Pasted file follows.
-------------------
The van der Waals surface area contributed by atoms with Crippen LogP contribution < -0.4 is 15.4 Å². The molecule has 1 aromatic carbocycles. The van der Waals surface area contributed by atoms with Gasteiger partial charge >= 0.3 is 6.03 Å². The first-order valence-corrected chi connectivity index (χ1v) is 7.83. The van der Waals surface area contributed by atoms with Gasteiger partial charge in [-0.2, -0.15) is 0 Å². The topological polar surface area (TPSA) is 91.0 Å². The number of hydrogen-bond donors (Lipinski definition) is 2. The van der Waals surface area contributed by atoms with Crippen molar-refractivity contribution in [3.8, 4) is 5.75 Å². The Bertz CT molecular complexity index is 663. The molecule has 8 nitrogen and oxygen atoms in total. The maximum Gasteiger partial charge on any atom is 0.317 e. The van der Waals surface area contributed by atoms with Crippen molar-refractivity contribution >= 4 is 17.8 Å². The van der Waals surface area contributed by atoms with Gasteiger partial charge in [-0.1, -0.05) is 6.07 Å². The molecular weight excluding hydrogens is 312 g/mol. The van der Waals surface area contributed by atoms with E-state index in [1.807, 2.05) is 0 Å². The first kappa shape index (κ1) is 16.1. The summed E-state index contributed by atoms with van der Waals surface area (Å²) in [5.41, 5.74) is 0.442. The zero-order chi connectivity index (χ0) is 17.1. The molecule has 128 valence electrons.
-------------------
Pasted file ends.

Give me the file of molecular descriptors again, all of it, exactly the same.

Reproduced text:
The van der Waals surface area contributed by atoms with Crippen LogP contribution < -0.4 is 15.4 Å². The molecule has 1 aromatic carbocycles. The van der Waals surface area contributed by atoms with Gasteiger partial charge >= 0.3 is 6.03 Å². The first-order valence-corrected chi connectivity index (χ1v) is 7.83. The van der Waals surface area contributed by atoms with Gasteiger partial charge in [-0.2, -0.15) is 0 Å². The topological polar surface area (TPSA) is 91.0 Å². The number of hydrogen-bond donors (Lipinski definition) is 2. The van der Waals surface area contributed by atoms with Crippen molar-refractivity contribution in [3.8, 4) is 5.75 Å². The Bertz CT molecular complexity index is 663. The molecule has 8 nitrogen and oxygen atoms in total. The maximum Gasteiger partial charge on any atom is 0.317 e. The van der Waals surface area contributed by atoms with Crippen molar-refractivity contribution >= 4 is 17.8 Å². The van der Waals surface area contributed by atoms with Gasteiger partial charge in [-0.1, -0.05) is 6.07 Å². The molecular weight excluding hydrogens is 312 g/mol. The van der Waals surface area contributed by atoms with E-state index in [1.807, 2.05) is 0 Å². The first kappa shape index (κ1) is 16.1. The summed E-state index contributed by atoms with van der Waals surface area (Å²) in [5.41, 5.74) is 0.442. The zero-order chi connectivity index (χ0) is 17.1. The molecule has 128 valence electrons.